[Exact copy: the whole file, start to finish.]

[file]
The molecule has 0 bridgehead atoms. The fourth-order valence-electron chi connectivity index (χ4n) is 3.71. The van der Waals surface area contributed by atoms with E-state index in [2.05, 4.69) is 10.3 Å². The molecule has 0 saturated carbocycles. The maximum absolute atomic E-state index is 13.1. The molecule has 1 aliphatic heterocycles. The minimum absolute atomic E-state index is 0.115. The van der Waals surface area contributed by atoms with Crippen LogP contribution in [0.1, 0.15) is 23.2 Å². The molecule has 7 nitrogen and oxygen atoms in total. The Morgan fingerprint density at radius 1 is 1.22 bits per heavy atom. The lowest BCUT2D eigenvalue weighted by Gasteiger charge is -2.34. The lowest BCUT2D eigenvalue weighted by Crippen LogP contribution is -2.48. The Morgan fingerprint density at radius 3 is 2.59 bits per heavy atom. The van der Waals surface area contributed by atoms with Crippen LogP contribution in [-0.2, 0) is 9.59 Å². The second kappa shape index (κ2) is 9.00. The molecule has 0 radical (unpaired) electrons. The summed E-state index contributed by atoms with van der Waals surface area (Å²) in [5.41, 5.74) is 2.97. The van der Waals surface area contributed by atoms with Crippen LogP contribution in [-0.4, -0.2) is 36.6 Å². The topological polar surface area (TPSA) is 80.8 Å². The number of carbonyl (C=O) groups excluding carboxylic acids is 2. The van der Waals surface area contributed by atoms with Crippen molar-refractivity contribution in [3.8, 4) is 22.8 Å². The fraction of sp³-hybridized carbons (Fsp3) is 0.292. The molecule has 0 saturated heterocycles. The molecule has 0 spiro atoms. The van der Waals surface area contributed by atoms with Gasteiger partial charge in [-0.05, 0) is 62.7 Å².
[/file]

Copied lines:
The molecule has 0 bridgehead atoms. The fourth-order valence-electron chi connectivity index (χ4n) is 3.71. The van der Waals surface area contributed by atoms with E-state index in [2.05, 4.69) is 10.3 Å². The molecule has 0 saturated carbocycles. The maximum absolute atomic E-state index is 13.1. The molecule has 1 aliphatic heterocycles. The minimum absolute atomic E-state index is 0.115. The van der Waals surface area contributed by atoms with Crippen LogP contribution in [0.1, 0.15) is 23.2 Å². The molecule has 7 nitrogen and oxygen atoms in total. The Morgan fingerprint density at radius 1 is 1.22 bits per heavy atom. The lowest BCUT2D eigenvalue weighted by Gasteiger charge is -2.34. The lowest BCUT2D eigenvalue weighted by Crippen LogP contribution is -2.48. The Morgan fingerprint density at radius 3 is 2.59 bits per heavy atom. The van der Waals surface area contributed by atoms with Crippen LogP contribution in [-0.2, 0) is 9.59 Å². The second kappa shape index (κ2) is 9.00. The molecule has 0 radical (unpaired) electrons. The summed E-state index contributed by atoms with van der Waals surface area (Å²) in [5.41, 5.74) is 2.97. The van der Waals surface area contributed by atoms with Crippen LogP contribution in [-0.4, -0.2) is 36.6 Å². The topological polar surface area (TPSA) is 80.8 Å². The number of carbonyl (C=O) groups excluding carboxylic acids is 2. The van der Waals surface area contributed by atoms with Crippen molar-refractivity contribution in [3.8, 4) is 22.8 Å². The fraction of sp³-hybridized carbons (Fsp3) is 0.292. The molecule has 0 saturated heterocycles. The molecule has 0 spiro atoms. The van der Waals surface area contributed by atoms with Gasteiger partial charge in [-0.05, 0) is 62.7 Å².